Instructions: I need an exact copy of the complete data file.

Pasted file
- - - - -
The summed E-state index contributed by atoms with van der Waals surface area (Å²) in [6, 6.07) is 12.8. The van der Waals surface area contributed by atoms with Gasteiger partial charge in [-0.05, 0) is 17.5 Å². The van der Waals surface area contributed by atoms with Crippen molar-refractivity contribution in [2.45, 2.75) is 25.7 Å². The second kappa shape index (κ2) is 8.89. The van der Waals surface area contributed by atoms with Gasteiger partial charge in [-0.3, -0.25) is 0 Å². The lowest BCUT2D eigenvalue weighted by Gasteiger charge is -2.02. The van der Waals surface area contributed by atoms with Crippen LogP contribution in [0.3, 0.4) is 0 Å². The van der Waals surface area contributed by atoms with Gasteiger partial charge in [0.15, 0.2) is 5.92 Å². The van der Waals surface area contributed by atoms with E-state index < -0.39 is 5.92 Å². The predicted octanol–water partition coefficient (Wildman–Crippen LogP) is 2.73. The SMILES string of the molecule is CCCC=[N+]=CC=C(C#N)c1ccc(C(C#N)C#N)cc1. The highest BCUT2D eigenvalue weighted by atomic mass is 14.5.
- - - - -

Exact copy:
The summed E-state index contributed by atoms with van der Waals surface area (Å²) in [6, 6.07) is 12.8. The van der Waals surface area contributed by atoms with Gasteiger partial charge in [-0.05, 0) is 17.5 Å². The van der Waals surface area contributed by atoms with Crippen molar-refractivity contribution in [2.45, 2.75) is 25.7 Å². The second kappa shape index (κ2) is 8.89. The van der Waals surface area contributed by atoms with Gasteiger partial charge in [-0.3, -0.25) is 0 Å². The lowest BCUT2D eigenvalue weighted by Gasteiger charge is -2.02. The van der Waals surface area contributed by atoms with Crippen LogP contribution in [0.3, 0.4) is 0 Å². The van der Waals surface area contributed by atoms with Gasteiger partial charge in [0.15, 0.2) is 5.92 Å². The van der Waals surface area contributed by atoms with E-state index < -0.39 is 5.92 Å². The predicted octanol–water partition coefficient (Wildman–Crippen LogP) is 2.73. The SMILES string of the molecule is CCCC=[N+]=CC=C(C#N)c1ccc(C(C#N)C#N)cc1. The highest BCUT2D eigenvalue weighted by atomic mass is 14.5.